City Council President Nick Mosby and Comptroller Bill Henry boycotted this morning’s Board of Estimates meeting after calling on Mayor Brandon Scott to delay action on a hotly contested conduit contract with Baltimore Gas and Electric.
Scott responded by calling on his two board appointees – Acting City Solicitor Ebony Thompson and DPW Director Jason Mitchell – to establish a quorum.
Treating the absence of Mosby and Henry as abstentions, Scott, Thompson and Mitchell approved the contract 3-0-2. They then ended the session without addressing 150 pages of additional board items.
The public display of open discord between the mayor and Baltimore’s second and third highest-ranked elected officials – punctuated by a long pause midway through the meeting – is unprecedented.
Scott acknowledged that fact by saying he thought “we’d have a normal BOE meeting.” But “left with no choice, this is how we had to do this.”
In a statement released by an aide, Henry and Mosby called on the mayor to delay the contract until the March 15 board meeting. “The city should not rush into this agreement,” they said.
The public display of discord between Scott and Baltimore’s second and third highest-ranked elected officials was unprecedented.
Scott defended his plan to end 120 years of franchise fees paid by BGE in return for the company’s capital investment in the city-owned conduit system, saying that he was elected mayor to do what’s in the residents’ best interests, “no political gains, no political gamesmanship.”
“I am a man of principle. I stand on that,” he continued. “I will always do what’s right and morally grounded in the most ethical way.”
“Lopsided in BGE’s favor”
Last Thursday, the City Council held a hastily convened “investigative hearing” into the secretive conduit deal, whose existence was first revealed by The Brew.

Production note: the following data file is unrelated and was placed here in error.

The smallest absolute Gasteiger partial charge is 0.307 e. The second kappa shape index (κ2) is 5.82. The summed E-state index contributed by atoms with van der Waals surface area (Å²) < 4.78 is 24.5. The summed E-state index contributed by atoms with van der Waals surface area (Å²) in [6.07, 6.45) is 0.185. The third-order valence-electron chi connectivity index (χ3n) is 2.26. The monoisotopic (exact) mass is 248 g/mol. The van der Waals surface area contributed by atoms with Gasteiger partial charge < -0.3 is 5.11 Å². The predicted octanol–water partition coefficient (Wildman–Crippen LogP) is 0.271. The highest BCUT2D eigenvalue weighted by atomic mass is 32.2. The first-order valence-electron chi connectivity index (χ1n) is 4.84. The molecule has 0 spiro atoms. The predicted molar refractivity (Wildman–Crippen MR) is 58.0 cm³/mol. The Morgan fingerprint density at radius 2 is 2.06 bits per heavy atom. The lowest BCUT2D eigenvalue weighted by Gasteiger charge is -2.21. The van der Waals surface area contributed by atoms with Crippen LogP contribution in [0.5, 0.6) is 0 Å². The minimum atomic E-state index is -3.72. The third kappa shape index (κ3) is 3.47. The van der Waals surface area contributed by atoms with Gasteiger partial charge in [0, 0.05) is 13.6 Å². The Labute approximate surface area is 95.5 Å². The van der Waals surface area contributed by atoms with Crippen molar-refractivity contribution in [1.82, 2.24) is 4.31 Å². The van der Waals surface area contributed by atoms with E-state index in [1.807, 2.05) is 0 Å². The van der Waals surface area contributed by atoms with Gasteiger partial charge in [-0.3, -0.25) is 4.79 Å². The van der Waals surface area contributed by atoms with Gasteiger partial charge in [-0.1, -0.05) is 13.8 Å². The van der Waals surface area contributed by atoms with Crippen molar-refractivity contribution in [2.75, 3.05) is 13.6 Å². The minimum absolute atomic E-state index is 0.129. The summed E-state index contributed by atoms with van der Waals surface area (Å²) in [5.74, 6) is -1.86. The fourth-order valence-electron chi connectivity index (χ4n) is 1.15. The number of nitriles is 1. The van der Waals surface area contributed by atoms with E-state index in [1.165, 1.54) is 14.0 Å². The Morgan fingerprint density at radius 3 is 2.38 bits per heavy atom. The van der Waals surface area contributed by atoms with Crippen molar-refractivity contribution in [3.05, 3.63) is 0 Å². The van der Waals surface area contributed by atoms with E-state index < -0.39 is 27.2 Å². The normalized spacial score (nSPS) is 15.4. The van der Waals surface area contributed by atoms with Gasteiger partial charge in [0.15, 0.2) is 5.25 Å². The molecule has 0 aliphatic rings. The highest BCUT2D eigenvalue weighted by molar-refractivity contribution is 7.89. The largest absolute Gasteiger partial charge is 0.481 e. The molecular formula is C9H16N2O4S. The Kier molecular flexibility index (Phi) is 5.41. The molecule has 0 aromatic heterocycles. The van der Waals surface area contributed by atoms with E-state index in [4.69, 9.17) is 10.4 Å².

At the same time, other business users of the conduit system called on Scott to delay any decision, saying they were unaware of the BGE negotiations and had many questions about its impact and fairness.
“I will always do what’s right and morally grounded in the most ethical way” – Brandon Scott.
An internal report prepared by the city’s conduit division condemned the plan as “completely lopsided in BGE’s favor,” saying that the electric company “will be in the position to dictate conduit upgrades best for their electrical system needs” without regard for the city’s and other users’ interests.
Under a 2016 agreement, the city contracts out conduit management services to KCI Technologies and Commercial Utilities.
Both are politically juiced companies that give heavily to local elected officials.
The city now pays two politically connected firms – KCI Technologies and Commercial Utilities – to upgrade the conduit system.
At last week’s Council hearing, Mosby and meeting chairman Eric Costello gave Commercial Utilities’ president, Ron Adolph, and parent company CEO Kevin Johnson a forum to vent about the BGE contract.
The city has paid Commercial roughly $100 million since 2016 to upgrade and modernize the conduit system, mostly using franchise fees paid by BGE.
“Simply a lie”
Today, Scott described BGE’s pledge to contribute $120 million in capital improvements over the next four years a tremendous win for the city.
Anyone who says otherwise was “pushing misinformation,” Scott said, because “it is simply a lie.”
Last November, city voters approved a charter amendment that banned the “sale, transfer or leasing” of the 700-mile underground cable system to private hands.
Mosby, Costello and five other members of the Council have seized on the contract language – which gives BGE “sole discretion” to determine what improvements will be made to the network – as evidence that the Scott administration is acting contrary to voters’ wishes.
This week the group called on the mayor to allow the Council to ask further questions and continue to investigate the contract.